Language Messaging For Retirement Planning May Be More Dependable Communication

A New Capital Group survey examines the role of language and imagery in communicating with participants.


Communicating retirement concepts to plan participants through clear, jargon-free language may be more dependable and effective than using imagery, suggests new research from Capital Group.

Retirement plan participants may respond in more optimal ways and be prompted to act through customized messages tailored to specific generations, the study shows.

The Capital Group survey, The Art of Retirement Communications: How Well Do People Today Connect With The Language and Images of Retirement?, suggests best practices for plan sponsors and also highlights imagery and messages to avoid.

“The largest finding is the importance of language, which we know from past [research] isn’t connecting,” explained Toni Brown, head of retirement strategy at Capital Group, referring to previous feedback that participants did not recall plan communication. “What this [survey] says clearly is it can connect, [but] we need to focus more on particular generations and think about images that are clearer in what they communicate.”

The language that is selected for retirement communications is critical to prompting participants to act, important to bolstering retirement preparation and a more dependable way to communicate than imagery, the study finds.

“Interestingly, language was found to be more meaningful and resonated with people more than images,” Brown said. “That was surprising, because we [usually] think pictures and images are stronger, [but] that is not the case in this research, because it’s very difficult to imagine retirement [for everyone]. Every individual is unique, and there isn’t a picture that specifically says, ‘retirement’ in the way a picture says, ‘This is a basketball game.’ There isn’t something that specific, and it makes [the messages] less meaningful than you would expect.”

Capital Group examined language and imagery by analyzing the language used to communicate with retirement plan participants to see if it was excessive or heavy with jargon and to understand the effectiveness of images shown. To investigate these questions, the research proceeded in three phases:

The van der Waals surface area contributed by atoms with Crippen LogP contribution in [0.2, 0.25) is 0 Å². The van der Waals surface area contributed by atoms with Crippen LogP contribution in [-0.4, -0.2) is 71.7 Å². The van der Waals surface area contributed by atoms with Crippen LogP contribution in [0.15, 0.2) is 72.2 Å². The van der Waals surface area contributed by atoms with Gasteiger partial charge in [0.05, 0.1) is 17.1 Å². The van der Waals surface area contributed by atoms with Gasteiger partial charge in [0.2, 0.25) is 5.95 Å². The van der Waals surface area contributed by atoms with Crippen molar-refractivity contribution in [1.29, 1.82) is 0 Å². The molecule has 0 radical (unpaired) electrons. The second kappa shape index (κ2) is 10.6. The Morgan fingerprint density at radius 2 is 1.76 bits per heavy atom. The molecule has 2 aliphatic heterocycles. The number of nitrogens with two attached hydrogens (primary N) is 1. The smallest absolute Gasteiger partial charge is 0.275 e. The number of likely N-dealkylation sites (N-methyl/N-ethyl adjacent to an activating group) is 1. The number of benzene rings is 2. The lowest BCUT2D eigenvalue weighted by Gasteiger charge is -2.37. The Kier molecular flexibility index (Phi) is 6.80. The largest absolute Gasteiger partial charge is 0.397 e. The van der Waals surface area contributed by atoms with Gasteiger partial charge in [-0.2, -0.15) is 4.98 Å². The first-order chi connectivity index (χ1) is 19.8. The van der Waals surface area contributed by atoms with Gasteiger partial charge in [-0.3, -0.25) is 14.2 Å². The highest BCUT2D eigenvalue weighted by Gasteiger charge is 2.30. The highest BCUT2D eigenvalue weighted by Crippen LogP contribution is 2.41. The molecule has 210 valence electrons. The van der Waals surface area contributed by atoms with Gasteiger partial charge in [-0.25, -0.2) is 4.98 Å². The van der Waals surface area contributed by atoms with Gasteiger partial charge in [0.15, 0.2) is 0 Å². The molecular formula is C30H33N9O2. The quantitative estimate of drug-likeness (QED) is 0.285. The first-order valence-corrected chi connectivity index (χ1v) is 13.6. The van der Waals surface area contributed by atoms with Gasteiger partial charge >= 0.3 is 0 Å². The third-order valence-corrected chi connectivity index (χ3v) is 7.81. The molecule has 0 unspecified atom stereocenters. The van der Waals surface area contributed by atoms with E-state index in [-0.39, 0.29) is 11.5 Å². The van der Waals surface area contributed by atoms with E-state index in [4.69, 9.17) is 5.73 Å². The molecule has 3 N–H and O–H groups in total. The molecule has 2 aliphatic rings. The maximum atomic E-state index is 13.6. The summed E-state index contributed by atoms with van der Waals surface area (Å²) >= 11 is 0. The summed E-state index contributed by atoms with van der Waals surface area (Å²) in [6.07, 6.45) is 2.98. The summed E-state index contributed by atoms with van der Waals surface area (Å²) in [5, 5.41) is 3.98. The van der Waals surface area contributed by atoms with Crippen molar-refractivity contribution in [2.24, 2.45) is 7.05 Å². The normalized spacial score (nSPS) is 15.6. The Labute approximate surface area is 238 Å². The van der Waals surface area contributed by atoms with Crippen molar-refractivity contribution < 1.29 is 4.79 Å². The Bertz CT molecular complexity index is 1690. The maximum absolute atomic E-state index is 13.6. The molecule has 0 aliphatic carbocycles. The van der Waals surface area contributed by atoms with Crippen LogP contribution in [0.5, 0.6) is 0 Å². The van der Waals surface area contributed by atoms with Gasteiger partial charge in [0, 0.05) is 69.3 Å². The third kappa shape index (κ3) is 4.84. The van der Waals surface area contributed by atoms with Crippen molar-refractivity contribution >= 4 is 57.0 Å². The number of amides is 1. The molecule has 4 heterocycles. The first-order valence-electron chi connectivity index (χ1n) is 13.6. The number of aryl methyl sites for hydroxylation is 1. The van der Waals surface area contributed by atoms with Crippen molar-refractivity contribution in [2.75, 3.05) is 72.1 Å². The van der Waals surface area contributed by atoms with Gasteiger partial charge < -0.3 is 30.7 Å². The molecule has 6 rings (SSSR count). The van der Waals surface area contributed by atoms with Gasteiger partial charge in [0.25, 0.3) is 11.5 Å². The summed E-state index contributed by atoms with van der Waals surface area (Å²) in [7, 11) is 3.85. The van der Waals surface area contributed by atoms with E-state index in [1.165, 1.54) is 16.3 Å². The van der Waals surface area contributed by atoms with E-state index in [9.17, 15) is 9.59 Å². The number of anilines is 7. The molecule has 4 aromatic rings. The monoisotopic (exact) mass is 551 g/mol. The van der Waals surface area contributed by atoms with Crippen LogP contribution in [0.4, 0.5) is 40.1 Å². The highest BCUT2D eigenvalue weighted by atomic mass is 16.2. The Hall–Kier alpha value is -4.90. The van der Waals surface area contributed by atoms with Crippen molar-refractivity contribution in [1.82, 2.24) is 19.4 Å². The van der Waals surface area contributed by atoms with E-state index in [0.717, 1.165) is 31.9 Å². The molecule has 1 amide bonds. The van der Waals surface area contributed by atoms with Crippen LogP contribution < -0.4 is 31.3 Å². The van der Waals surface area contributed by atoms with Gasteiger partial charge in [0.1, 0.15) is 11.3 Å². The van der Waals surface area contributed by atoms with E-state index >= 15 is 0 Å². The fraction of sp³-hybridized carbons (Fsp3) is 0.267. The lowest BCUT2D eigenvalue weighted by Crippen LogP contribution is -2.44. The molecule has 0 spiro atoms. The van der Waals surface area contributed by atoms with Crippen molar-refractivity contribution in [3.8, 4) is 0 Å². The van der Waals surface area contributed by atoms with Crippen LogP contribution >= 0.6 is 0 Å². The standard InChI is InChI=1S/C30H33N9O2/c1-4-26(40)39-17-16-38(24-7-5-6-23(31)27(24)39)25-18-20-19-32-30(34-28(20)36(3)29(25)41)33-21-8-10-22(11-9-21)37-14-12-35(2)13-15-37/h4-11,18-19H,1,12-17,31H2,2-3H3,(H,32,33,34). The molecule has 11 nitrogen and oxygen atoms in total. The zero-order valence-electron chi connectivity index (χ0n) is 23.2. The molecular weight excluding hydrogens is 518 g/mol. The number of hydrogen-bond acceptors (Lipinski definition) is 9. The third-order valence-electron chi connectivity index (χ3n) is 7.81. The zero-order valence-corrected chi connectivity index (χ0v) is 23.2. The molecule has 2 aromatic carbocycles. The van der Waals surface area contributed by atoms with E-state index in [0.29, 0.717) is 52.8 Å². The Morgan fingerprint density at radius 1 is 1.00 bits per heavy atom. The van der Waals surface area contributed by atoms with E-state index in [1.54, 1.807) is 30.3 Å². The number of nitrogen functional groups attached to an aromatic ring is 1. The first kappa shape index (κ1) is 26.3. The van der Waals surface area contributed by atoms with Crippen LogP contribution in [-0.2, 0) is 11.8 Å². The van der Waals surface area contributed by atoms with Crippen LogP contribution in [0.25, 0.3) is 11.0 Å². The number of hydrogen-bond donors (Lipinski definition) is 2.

• Audit: compiling a library of hundreds of written messages and images drawn from the current retirement landscape.
  • Reaction:  following an assessment of preliminary participant reactions to establish a testable data set, the researchers recorded respondents’ “gut reactions” to the images and written messages using a swiping exercise on respondents’ mobile phones.
  • Discussion: speaking with survey respondents to delve deeper into participants’ feelings and reactions.

Examining Retirement Language

Researchers categorized existing communication themes into 17 general, current and common messages. The survey showed planning messages as most common (20%), followed by product information (13%) and factual messages (12%).

Planning statements such as, ‘Plan the retirement you deserve,’ scored 44% for their appeal to respondents and 42% for prompting action. Enjoyment statements such as, ‘Save enough today to enjoy a comfortable future,’ were 48% on appeal and 45% on action; and prevention statements such as, ‘Unexpected expenses can derail you,’ scored 24% for appeal and 26% for taking action, the survey found.

Researchers examined participants’ “gut reactions” to the different forms of language by asking respondents to rate how appealing the messages were on a scale from 1 to 10.

The survey found fact statements scored, on average, an appeal from respondents of 7.8, with product-related messages at 6.9 and questions—such as, ‘How much is enough to save for retirement?’ at 6.5.

“That appealed differently to different generations,” added Brown. “That appealed to Millennials and Gen X but ranked lower with [Baby] Boomers, who are probably thinking that they’re beyond planning.”

Examples of useful messaging in this area could be suggesting a visit to a planning and guidance center or [urging] participants to “‘take a look at our guide on smart planning,’” added Brown.